MPJ: I like bathrooms to be large, and big tubs are so relaxing. In fact, I pay as much attention to bathrooms as I do to living rooms.

ML: With so much white and so many windows everywhere, does the house ever become too dazzling, like on a sunny, snowy day?
RH: It can get pretty bright upstairs. That’s why Michael installed translucent solar shades, which I can draw in the afternoon.
MPJ: When you’re up there in that glass box, you’re just experiencing the splendor of nature. It’s absolutely magnificent the way the seasons change, from lush green in summer to the aspens turning yellow in fall. ­

ML: What’s your best piece of advice for readers who want to achieve similar effects?
RH: First, hire a good modernist architect. Then, spend your money on good-quality big pieces of furniture and finishes.
MPJ: Hire someone who knows what they’re doing. Look at their portfolio, because that’s what you’re going to get.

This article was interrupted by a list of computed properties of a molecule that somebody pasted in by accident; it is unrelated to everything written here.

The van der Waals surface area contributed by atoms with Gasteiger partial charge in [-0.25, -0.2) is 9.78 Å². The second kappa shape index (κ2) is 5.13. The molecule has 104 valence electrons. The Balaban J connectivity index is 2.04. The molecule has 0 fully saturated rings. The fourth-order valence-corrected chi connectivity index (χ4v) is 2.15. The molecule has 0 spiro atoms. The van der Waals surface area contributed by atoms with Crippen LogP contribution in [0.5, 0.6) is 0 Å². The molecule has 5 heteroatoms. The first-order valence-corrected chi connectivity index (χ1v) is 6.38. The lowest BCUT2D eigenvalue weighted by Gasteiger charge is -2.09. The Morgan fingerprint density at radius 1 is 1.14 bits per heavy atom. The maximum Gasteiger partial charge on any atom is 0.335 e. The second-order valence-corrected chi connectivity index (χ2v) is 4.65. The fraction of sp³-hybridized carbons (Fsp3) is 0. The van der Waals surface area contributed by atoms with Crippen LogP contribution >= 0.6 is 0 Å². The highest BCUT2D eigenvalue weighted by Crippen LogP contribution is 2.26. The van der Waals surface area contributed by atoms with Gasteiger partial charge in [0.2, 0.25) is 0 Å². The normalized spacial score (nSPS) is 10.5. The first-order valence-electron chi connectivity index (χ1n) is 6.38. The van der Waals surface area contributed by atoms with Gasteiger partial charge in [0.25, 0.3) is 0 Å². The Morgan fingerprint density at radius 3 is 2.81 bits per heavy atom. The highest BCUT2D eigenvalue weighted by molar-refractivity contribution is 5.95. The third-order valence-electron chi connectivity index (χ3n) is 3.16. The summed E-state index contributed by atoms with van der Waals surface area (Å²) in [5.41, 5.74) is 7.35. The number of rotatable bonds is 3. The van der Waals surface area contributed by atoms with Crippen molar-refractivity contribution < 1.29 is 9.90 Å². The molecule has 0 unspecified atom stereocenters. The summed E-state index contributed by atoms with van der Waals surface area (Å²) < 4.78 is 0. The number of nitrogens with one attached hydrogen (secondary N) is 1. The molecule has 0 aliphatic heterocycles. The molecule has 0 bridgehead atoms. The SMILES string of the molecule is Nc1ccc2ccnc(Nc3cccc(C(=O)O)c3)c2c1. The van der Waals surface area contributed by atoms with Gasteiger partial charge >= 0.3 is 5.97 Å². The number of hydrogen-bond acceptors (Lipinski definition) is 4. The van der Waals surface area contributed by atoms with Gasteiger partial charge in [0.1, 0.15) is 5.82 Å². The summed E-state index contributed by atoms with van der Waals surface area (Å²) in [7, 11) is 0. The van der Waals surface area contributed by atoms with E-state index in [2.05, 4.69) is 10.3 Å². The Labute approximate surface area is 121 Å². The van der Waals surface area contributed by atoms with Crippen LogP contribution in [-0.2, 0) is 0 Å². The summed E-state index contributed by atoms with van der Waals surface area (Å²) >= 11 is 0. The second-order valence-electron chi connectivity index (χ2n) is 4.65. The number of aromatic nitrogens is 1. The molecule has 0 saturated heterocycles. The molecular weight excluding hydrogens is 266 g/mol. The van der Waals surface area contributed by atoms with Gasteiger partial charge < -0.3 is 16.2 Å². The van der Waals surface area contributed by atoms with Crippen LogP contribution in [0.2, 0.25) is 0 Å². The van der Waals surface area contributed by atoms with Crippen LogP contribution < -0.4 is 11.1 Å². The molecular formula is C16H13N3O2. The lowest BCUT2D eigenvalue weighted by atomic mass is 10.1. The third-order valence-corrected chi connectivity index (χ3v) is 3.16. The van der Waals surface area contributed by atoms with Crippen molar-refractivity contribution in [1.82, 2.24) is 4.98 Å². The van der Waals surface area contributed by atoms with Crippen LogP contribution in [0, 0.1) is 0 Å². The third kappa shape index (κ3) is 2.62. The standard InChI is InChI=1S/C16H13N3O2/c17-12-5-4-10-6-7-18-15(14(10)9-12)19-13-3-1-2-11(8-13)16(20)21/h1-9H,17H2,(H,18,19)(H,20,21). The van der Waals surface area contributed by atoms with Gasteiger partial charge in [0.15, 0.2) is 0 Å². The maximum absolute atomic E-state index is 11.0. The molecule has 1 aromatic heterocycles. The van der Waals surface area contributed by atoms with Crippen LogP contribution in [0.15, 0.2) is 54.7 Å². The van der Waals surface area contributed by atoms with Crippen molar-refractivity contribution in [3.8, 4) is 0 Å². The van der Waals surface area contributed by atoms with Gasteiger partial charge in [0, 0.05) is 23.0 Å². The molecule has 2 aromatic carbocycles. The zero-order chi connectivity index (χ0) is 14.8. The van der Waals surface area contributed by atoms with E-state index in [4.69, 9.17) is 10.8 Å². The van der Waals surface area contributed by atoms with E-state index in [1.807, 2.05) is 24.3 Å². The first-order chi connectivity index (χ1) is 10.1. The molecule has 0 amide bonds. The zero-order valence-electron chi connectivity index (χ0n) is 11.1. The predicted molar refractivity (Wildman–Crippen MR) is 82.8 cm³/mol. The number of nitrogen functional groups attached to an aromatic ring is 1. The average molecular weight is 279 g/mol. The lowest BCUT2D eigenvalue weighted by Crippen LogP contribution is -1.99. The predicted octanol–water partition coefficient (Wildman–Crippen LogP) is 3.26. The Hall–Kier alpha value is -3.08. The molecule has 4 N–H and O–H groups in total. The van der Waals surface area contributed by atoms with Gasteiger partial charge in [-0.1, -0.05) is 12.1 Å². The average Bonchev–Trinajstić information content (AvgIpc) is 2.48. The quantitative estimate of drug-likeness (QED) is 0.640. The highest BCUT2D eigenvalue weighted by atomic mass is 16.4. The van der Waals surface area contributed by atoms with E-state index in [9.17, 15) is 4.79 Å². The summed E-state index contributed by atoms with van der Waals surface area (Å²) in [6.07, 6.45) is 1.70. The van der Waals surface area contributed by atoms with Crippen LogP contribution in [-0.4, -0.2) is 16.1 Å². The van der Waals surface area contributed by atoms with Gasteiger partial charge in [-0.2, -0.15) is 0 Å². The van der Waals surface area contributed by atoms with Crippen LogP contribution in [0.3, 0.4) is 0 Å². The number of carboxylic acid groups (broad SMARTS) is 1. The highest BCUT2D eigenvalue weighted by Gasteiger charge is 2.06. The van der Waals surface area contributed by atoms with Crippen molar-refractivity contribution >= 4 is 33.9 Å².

ARCHITECTURE Michael P. Johnson Design Studio, Ltd., Cave Creek, AZ, 480-488-2691, mpjstudio.com INTERIOR DESIGN Michael Johnson, mpjstudio.com, and Ruth Hiller, ruthhiller.com STRUCTURAL ENGINEERING J.T. Engineering, Inc., Phoenix, AZ, 602-943-4599 MECHANICAL & PLUMBING ENGINEERING Lisa Koch, Ingenium Design, Scottsdale, AZ, 480-419-6450 METALWORK Railing and stairs, JP Boylan, 720-564-1128 EXTERIOR MATERIALS WALL SURFACE Efis stucco coatings, Senergy, senergy.com GLASS Fleetwood Aluminum Products Inc., fleetwoodusa.com INTERIOR MATERIALS FLOORING Ceramica Refintile DRYWALL TRIM Pittcon Industries, pittconindustries.com LIGHTING FIXTURES Rudd Lighting, Inc., ruddlighting.com KITCHEN CABINETRY Varenna, Poliform, New York, NY, poliform.it COUNTERTOPS Corian, Rick Randolf, 303-931-2562 CHAIRS Kartell, New York, NY, kartell.it REFRIGERATOR Sub-Zero, subzero.com CLOSETS Ikea, Phoenix, AZ, ikea.com LIVING ROOM GREEN SOFAS George, B&B Italia, New York, NY, bebitalia.it RUG Meridia FOYER RED CHAIRS Target, Boulder, CO, 303-449-3400, target.com BATHROOMS BATHTUBS & SINKS Wetstyle, Canada, wetstyle.ca BEDROOM BED Platform, West Elm, westelm.com FIREPLACE Follis

Categories: Contemporary Homes